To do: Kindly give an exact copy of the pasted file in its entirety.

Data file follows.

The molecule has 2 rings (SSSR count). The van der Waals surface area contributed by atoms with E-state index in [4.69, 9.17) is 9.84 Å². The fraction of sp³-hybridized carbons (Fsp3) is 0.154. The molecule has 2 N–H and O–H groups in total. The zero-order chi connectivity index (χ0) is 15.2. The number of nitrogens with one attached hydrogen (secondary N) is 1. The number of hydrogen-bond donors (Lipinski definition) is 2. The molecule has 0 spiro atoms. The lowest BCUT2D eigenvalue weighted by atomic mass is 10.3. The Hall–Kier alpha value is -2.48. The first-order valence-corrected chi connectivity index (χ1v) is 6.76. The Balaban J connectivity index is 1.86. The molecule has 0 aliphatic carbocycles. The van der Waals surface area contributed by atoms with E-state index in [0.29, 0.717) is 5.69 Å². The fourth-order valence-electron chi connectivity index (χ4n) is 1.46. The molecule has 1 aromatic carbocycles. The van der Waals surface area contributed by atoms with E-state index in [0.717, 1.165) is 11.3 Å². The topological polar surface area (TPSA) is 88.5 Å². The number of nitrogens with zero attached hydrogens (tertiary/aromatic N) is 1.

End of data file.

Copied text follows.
The molecule has 2 rings (SSSR count). The van der Waals surface area contributed by atoms with E-state index in [4.69, 9.17) is 9.84 Å². The fraction of sp³-hybridized carbons (Fsp3) is 0.154. The molecule has 2 N–H and O–H groups in total. The zero-order chi connectivity index (χ0) is 15.2. The number of nitrogens with one attached hydrogen (secondary N) is 1. The number of hydrogen-bond donors (Lipinski definition) is 2. The molecule has 0 spiro atoms. The lowest BCUT2D eigenvalue weighted by atomic mass is 10.3. The Hall–Kier alpha value is -2.48. The first-order valence-corrected chi connectivity index (χ1v) is 6.76. The Balaban J connectivity index is 1.86. The molecule has 0 aliphatic carbocycles. The van der Waals surface area contributed by atoms with E-state index in [0.29, 0.717) is 5.69 Å². The fourth-order valence-electron chi connectivity index (χ4n) is 1.46. The molecule has 1 aromatic carbocycles. The van der Waals surface area contributed by atoms with E-state index in [0.717, 1.165) is 11.3 Å². The topological polar surface area (TPSA) is 88.5 Å². The number of nitrogens with zero attached hydrogens (tertiary/aromatic N) is 1.